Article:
private PagedResourcesAssembler<Account> pagedResourcesAssembler;

    /**
     * Provides the service index resource representation which is only links
     * for clients to follow.
     */
    @GetMapping
    public ResponseEntity<RepresentationModel> index() {
        RepresentationModel index = new RepresentationModel();

        // Type-safe way to generate URLs bound to controller methods
        index.add(linkTo(methodOn(AccountController.class)
                .listAccounts(PageRequest.of(0, 5)))
                .withRel("accounts")); // Lets skip curies and affordances for now

        index.add(Link.of(UriTemplate.of(linkTo(AccountController.class)
                        .toUriComponentsBuilder().path(
                        "/transfer/{?fromId,toId,amount}")  // RFC-6570 template
                        .build().toUriString()),
                "transfer"
        ).withTitle("Transfer funds"));


        // Spring boot actuators for observability / monitoring
        index.add(Link.of(
                ServletUriComponentsBuilder
                        .fromCurrentContextPath()
                        .pathSegment("actuator")
                        .buildAndExpand()
                        .toUriString()
        ).withRel("actuator"));

        return new ResponseEntity<>(index, HttpStatus.OK);
    }

    /**
     * Provides a paged representation of accounts (sort order omitted).
     */
    @GetMapping("/account")
    @Transactional(propagation = REQUIRES_NEW)
    public HttpEntity<PagedModel<AccountModel>> listAccounts(
            @PageableDefault(size = 5, direction = Sort.Direction.ASC) Pageable page) {
        return ResponseEntity
                .ok(pagedResourcesAssembler.toModel(accountRepository.findAll(page), accountModelAssembler()));
    }

    /**
     * Provides a point lookup of a given account.
     */
    @GetMapping(value = "/account/{id}")
    @Transactional(propagation = REQUIRES_NEW, readOnly = true) // Notice its marked read-only
    public HttpEntity<AccountModel> getAccount(@PathVariable("id") Long accountId) {
        return new ResponseEntity<>(accountModelAssembler().toModel(
                accountRepository.findById(accountId)
                        .orElseThrow(() -> new DataRetrievalFailureException("No such account: " + accountId))),
                HttpStatus.OK);
    }

    /**
     * Main funds transfer method.
     */
    @PostMapping(value = "/transfer")
    @Transactional(propagation = REQUIRES_NEW)
    public HttpEntity<BigDecimal> transfer(
            @RequestParam("fromId") Long fromId,
            @RequestParam("toId") Long toId,
            @RequestParam("amount") BigDecimal amount
    ) {
        if (amount.compareTo(BigDecimal.ZERO) < 0) {
            throw new IllegalArgumentException("Negative amount");
        }
        if (fromId.equals(toId)) {
            throw new IllegalArgumentException("From and to accounts must be different");
        }

        BigDecimal fromBalance = accountRepository.getBalance(fromId).add(amount.negate());
        // Application level invariant check.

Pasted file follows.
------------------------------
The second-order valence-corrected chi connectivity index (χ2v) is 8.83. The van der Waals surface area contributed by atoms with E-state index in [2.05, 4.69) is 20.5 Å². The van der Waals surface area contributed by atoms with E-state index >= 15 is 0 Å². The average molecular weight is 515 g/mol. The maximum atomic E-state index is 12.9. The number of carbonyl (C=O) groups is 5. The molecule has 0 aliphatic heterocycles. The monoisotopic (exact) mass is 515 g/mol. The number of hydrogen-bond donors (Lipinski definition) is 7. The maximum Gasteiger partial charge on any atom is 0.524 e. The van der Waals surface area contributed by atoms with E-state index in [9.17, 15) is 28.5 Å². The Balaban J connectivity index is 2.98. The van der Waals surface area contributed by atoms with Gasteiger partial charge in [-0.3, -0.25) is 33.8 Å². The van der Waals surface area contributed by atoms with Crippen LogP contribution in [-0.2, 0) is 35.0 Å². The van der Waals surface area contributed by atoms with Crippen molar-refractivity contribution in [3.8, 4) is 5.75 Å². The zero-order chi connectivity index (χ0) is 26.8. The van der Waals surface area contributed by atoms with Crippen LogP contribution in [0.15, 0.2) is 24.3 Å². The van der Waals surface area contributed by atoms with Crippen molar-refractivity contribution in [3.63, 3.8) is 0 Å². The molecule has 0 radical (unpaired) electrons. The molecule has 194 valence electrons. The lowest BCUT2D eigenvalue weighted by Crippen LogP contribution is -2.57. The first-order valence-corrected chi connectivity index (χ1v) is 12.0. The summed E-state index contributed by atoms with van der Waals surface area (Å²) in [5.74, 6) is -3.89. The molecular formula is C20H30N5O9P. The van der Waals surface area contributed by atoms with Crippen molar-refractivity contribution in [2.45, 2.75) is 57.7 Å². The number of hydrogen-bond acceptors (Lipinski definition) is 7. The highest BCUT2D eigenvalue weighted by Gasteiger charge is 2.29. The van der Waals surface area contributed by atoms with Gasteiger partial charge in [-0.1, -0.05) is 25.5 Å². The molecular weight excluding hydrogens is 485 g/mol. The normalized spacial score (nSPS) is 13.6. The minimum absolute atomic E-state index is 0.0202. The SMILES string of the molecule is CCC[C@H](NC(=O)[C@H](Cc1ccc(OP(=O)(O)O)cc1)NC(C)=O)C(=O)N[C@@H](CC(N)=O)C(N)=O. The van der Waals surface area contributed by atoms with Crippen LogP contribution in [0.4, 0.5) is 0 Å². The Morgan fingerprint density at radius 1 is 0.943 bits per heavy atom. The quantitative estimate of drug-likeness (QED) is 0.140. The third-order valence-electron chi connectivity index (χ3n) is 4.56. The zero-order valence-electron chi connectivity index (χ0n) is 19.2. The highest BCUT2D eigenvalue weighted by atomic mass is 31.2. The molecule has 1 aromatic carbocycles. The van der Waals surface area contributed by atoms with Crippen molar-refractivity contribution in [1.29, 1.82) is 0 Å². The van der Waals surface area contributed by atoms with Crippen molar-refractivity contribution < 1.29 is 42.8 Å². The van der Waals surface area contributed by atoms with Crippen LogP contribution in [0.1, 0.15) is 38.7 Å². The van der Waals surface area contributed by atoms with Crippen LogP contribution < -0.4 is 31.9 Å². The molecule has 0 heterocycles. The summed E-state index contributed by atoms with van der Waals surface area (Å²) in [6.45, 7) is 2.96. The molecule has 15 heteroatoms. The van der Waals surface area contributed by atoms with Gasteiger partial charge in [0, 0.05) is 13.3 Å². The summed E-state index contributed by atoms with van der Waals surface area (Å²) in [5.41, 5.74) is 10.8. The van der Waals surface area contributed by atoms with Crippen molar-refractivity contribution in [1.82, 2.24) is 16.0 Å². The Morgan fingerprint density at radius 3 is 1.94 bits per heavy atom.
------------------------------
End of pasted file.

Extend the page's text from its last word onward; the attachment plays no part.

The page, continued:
// Could be enhanced or replaced with a CHECK constraint like:
        // ALTER TABLE account ADD CONSTRAINT check_account_positive_balance CHECK (balance >= 0)
        if (fromBalance.compareTo(BigDecimal.ZERO) < 0) {
            throw new NegativeBalanceException("Insufficient funds " + amount + " for account " + fromId);
        }

        accountRepository.updateBalance(fromId, amount.negate());
        accountRepository.updateBalance(toId, amount);

        return ResponseEntity.ok().build();
    }

    private RepresentationModelAssembler<Account, AccountModel> accountModelAssembler() {
        return (entity) -> {
            AccountModel model = new AccountModel();
            model.setName(entity.getName());
            model.setType(entity.getType());
            model.setBalance(entity.getBalance());
            model.add(linkTo(methodOn(AccountController.class)
                    .getAccount(entity.getId())
            ).withRel(IanaLinkRelations.SELF));
            return model;
        };
    }
}

Annotated with @RestController, AccountController defines the primary web controller component of the application. The AccountController methods define the endpoints, routes, and business logic of REST services for account querying and money transferring. Its attributes include an instantiation of AccountRepository, called accountRepository, that establishes an interface to the accounts table through the data access layer.

As mentioned in the Spring repositories section, the application's transaction boundaries follow the entity-control-boundary (ECB) pattern, meaning that the web service boundaries of the application determine where a transaction starts and ends. To follow the ECB pattern, the @Transactional annotation on each of the HTTP entities (listAccounts(), getAccount(), and transfer()) has propagation=REQUIRES_NEW. This ensures that each time a REST request is made to an endpoint, a new transaction context is created. For details on how aspects handle control flow and transaction management in the application, see Transaction management.

Transaction management

When transaction management is enabled in an application, Spring automatically wraps all objects annotated with @Transactional in a proxy that handles calls to the object. By default, this proxy starts and closes transactions according to the configured transaction management behavior (e.g., the propagation level).

Using @AspectJ annotations, this sample application extends the default transaction proxy behavior with two other explicitly-defined aspects: TransactionHintsAspect and RetryableTransactionAspect. Methods of these aspects are declared as advice to be executed around method calls annotated with @Transactional.

For more information about transaction management in the app, see the following sections below:

Ordering advice